Three large coastal water bodies (St Lucia, Sibaya and Kosi) of markedly different contemporary morphology occur on the eastern margin of the northern KwaZulu-Natal coastal plain, South Africa. This paper examines their Late Cenozoic evolution and investigates the controls on their evolution that have produced the observed differences in morphology. All three systems origins were due to Mio-Pliocene low sea-level still stands allowing rivers to scour channels into Cretaceous and Palaeocene sedimentary sequences. During the Last Interglacial (oxygen-isotope stage 5e), sea level was approximately 5 m above present level and the morphology of the three systems was similar. An offshore barrier archipelago partially isolated a back-barrier environment that comprised intertidal sand-hats, localised reefs and tidal channels. The area around Bazaruto Island, Mozambique, provides a modern analogy. River rejuvenation and associated incision up to and during the Last Glacial Maximum (16 000-18 000 BP) caused a minimum of -40 m scour which is still reflected in the bathymetry of Lake Sibaya and Kosi. Accumulation of barrier sands partly against pre-existing Interglacial barrier remnants during the Holocene marine transgression (16 000-4500 BP, Ramsay, P.J., 1995. 9000 Years of sea-level change along the South African coastline, Quaternary Int. 27, 1-5.) was responsible for lagoon isolation, although the extent and nature of separation from the sea varies markedly between the systems. The northern part of Lake St. Lucia was closed from the sea during the late Holocene, probably during a sea-level fall from a Holocene high stand of ca. 3 m, at 3000 BP. The Kosi system had a late Pleistocene to early Holocene outlet situated at Bhanga Nek, Lake Nhlange, but this inlet mouth closed approximately at 3000 BP. The present mouth was established by 1600 BP. Lagoonal conditions within Lake Sibaya terminated ca. 5000 BP when coastal barrier dune formation caused complete impoundment and enabled the lake water level to rise to 20 m above mean sea-level. Lake St. Lucia's large catchment has meant that fluvial sediment input has kept pace with the Holocene transgression, whereas the localised drainage associated with Sibaya and Kosi has resulted in a negligible fluvial sediment input allowing for deep lacustrine conditions to develop. Lagoonal segmentation is present to some extent in each system as a result of mobile coastal sediments and their reworking by short-period wind waves. The differential stages of lagoonal segmentation in the three systems can be explained by (a) the presence of cohesive sediment and bedrock around St Lucia which reduce shoreline mobility, and (b) the great water depths in Sibaya compared to Kosi which require longer periods of infilling before segmentation is complete (C) 2000 Elsevier Science B.V. All rights reserved.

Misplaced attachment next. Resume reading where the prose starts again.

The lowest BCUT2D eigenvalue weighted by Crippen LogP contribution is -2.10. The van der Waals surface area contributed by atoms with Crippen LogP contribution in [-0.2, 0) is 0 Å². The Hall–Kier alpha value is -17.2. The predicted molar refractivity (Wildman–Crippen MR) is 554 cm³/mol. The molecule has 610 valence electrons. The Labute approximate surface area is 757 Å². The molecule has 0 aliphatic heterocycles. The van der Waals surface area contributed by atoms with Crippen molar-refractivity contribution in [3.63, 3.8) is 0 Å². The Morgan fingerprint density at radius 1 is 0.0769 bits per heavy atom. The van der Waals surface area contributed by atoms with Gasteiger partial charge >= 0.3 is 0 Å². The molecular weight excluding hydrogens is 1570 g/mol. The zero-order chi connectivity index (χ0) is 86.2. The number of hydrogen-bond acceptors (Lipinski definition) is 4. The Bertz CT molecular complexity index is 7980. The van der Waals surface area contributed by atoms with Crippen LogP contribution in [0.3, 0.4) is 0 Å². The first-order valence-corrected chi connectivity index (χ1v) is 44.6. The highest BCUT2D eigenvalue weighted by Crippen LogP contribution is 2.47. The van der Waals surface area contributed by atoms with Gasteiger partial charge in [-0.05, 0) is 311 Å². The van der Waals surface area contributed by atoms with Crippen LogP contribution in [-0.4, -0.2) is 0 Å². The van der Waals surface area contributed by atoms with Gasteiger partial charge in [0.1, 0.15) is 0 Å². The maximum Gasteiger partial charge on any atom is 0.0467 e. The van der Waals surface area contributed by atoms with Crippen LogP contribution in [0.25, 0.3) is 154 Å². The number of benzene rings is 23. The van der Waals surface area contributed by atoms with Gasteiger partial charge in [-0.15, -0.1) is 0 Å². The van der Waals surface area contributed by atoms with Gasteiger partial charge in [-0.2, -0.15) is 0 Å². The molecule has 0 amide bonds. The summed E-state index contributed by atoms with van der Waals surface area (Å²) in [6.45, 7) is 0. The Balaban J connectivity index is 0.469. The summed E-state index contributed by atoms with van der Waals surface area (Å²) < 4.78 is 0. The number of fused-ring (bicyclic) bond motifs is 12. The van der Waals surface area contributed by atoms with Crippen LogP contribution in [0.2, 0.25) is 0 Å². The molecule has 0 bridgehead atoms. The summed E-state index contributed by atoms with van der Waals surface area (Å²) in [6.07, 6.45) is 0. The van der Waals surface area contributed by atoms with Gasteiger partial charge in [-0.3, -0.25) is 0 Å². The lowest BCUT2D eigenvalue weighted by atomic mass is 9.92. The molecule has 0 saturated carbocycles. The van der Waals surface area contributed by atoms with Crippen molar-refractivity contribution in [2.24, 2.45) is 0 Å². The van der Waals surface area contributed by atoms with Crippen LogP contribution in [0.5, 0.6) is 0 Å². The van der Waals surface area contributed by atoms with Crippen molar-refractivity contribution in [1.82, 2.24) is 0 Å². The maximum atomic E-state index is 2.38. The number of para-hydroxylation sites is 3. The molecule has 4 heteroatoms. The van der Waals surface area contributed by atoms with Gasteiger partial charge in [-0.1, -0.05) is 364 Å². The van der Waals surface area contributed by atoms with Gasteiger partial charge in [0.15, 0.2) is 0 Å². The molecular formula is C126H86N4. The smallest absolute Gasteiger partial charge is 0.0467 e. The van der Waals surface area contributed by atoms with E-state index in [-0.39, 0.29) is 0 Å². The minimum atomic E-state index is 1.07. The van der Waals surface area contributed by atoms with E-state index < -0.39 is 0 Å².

|Publication status||Published - Jul 2000|